Data is everywhere. It is digitizing snapshots of life and the world we live in. Whether it’s big or small, key is to make it smart and meaningful. With the ever increasing computing power and rise of sensors able to sense the world at a more and more granular level it’s clear that we are at the gates of an interesting era for technology and its positive impact on the world it senses. An era where we will be able to sustain our health by listening to the continuous signals our body sends. An era where we become aware how we can positively impact our health state, and be warned if we drift towards a state wherein our health or even our life is at danger.
Innovation in Healthcare
This process is already well underway. Established companies and organizations spend significant amounts of their budget on healthcare innovation. They are challenged by the many hundreds of healthcare oriented startups working on new innovative solutions to impact our health in a positive way. Each of them fueled by passionate founders believing in the products they are building and how these can improve the lives of many. And they are not the only ones believing in their mission. Venture-capital investment in these startups reached a record high in 2015 equaling $16.10 billion. These startups have the edge of being more agile as they are still small and don’t have an extensive existing customer base to satisfy. This way, the cost of failure is lower and failure itself is just a natural step on the path towards a successful market entrance for the products they are building. At the very beginning of their journey, they deal with lots of uncertainty which spurs them to boost their creativity to build a great product.
Starting a startup is often compared to jumping off a cliff and trying to assemble an airplane on the way down. While this definitely holds a certain truth, you can to some extent as well compare starting a startup to the quest of leading a healthy life. For both, there are lots of books and literature that tell you what to do and what not to do. They tell you how to raise money for your startup or how to lose weight. The problem is however that like every human being, the nature of every startup is different. In the end you absorb all the advice and use it to build your own journey, both for living healthy as for building that great startup business. When things turn bad you go and see your doctor or you get help from your local entrepreneur superhero. In both cases, you want to prevent that you even get in that unfavorable situation. You eat healthy and you fully focus on building that sustainable business by applying the typical (lean) startup practices.
To Measure is to Know
How do you know you’re on track? For a startup that’s easy. You need customers, customers and customers. Paying customers to be more precise. Until you get a substantial amount of customers, and that might take a while if your product is intensive in terms of R&D, you measure a number of parameters that indicate how well you’re doing and whether you’re on track or need to deviate to get back on track (pivot). For your health you can as well already today measure a huge amount of parameters. Measuring these parameters is only one side of the equation; making sense out of those measurements is the other and even more important side. For startups you haveparameters such as the Customer Acquisition Cost, Customer Lifetime Value, Burn Rate, Churn, Conversion Rates, Month on Month Growth, Gross Profit(obviously), and so on. For your health, through the many quantified-self wearables out there, you can monitor the typical vital signs (blood pressure, heart rate,temperature, …), sleep, calories burnt, and many more. Add to this other more advanced health data such as proteomic and genomic data, both significantly harder to measure, and you can get literally drown in this vast data lake of health information. You can of course visualize both startup and health basic metrics nicely on a dashboard giving you a good view of your current business or personal well-being. This is only the start however. The real value comes from combining the data to create insights. These insights can guide you to lead a healthier life and business and indicate how you can overcome any predictable hiccups or downfalls.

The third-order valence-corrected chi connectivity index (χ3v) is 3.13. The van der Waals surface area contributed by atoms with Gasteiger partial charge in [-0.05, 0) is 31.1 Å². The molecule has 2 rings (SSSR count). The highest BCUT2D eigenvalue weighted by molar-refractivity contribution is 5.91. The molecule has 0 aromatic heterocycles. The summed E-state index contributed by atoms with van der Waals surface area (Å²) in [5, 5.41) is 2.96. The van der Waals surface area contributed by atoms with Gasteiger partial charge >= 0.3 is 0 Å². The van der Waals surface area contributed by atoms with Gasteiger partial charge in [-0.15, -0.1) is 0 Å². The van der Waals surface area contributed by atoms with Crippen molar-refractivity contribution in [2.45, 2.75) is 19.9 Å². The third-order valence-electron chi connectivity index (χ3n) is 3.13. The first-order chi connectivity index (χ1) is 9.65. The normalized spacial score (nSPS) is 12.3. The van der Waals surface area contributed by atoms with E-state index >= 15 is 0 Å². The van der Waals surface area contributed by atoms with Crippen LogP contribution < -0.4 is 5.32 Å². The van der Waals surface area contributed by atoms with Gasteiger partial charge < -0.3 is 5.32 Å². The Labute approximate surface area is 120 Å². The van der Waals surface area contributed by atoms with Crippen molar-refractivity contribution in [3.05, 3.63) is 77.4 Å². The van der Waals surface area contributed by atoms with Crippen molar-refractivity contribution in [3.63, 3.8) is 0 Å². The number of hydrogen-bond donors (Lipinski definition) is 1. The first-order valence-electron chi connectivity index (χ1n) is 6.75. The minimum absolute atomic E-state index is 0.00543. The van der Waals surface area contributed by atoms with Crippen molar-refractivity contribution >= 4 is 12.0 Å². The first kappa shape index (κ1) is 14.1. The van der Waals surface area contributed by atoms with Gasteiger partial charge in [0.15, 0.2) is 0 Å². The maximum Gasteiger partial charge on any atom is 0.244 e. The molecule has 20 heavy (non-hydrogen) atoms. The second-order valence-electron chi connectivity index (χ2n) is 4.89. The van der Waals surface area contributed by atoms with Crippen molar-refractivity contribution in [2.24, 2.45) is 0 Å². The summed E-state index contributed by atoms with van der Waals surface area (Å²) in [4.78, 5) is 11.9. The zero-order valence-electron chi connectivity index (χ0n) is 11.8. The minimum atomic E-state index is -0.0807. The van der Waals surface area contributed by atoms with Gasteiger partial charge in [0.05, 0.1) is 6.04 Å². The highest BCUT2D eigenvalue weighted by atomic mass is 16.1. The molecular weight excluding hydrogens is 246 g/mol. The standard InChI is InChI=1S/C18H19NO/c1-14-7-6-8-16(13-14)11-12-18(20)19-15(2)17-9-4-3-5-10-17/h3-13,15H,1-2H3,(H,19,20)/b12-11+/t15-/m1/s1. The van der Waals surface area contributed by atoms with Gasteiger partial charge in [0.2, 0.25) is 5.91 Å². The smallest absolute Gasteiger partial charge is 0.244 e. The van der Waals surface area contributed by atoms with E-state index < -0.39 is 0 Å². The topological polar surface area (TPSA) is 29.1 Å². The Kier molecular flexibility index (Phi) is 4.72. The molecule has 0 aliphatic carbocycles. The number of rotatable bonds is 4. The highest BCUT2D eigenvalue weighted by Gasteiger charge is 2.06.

Enters ALMA.care, the HealthIT startup I’ve founded together with Kris Sienaert, an experienced medical doctor. Turning the aforementioned continuous health data into insights to improve health is exactly the goal of ALMA.care. We will combine the goal of building products to live a healthier life with building a sustainable and viable business supporting this goal.
Our first product, ALMA Live, predicts drowsiness 10 to 15 minutes up front based on physiological data. This in contrast to most of the existing technologies which are detecting drowsiness, not predicting it. By focusing on drowsiness, we tackle one of the biggest causes of death in traffic. An estimated 21% of road fatalities are due to drowsiness. The magnitude of this issue becomes even clearer when you know that the total amount of road fatalities worldwide equals a staggering number of 1.25 Million annually. We thereby provide a very concrete example of how health data can be used to have a tremendous impact. It goes far beyond just visualizing your health data and actually uses it to predict the onset of sleepiness.
We believe that this is the future of healthcare and the big challenge of the health data storm that lures behind the corner: finding real life pains and use cases where the loss of lives or decrease of health can be prevented by using that vast amount of health data and turning that into actionable insights.
That’s why, starting from May 2016 onwards, I am joining my Co-Founder Kris full-time to make this belief a reality. Driven by the clear ambition to turn ALMA.care into a healthy business that helps building the road towards a healthier society.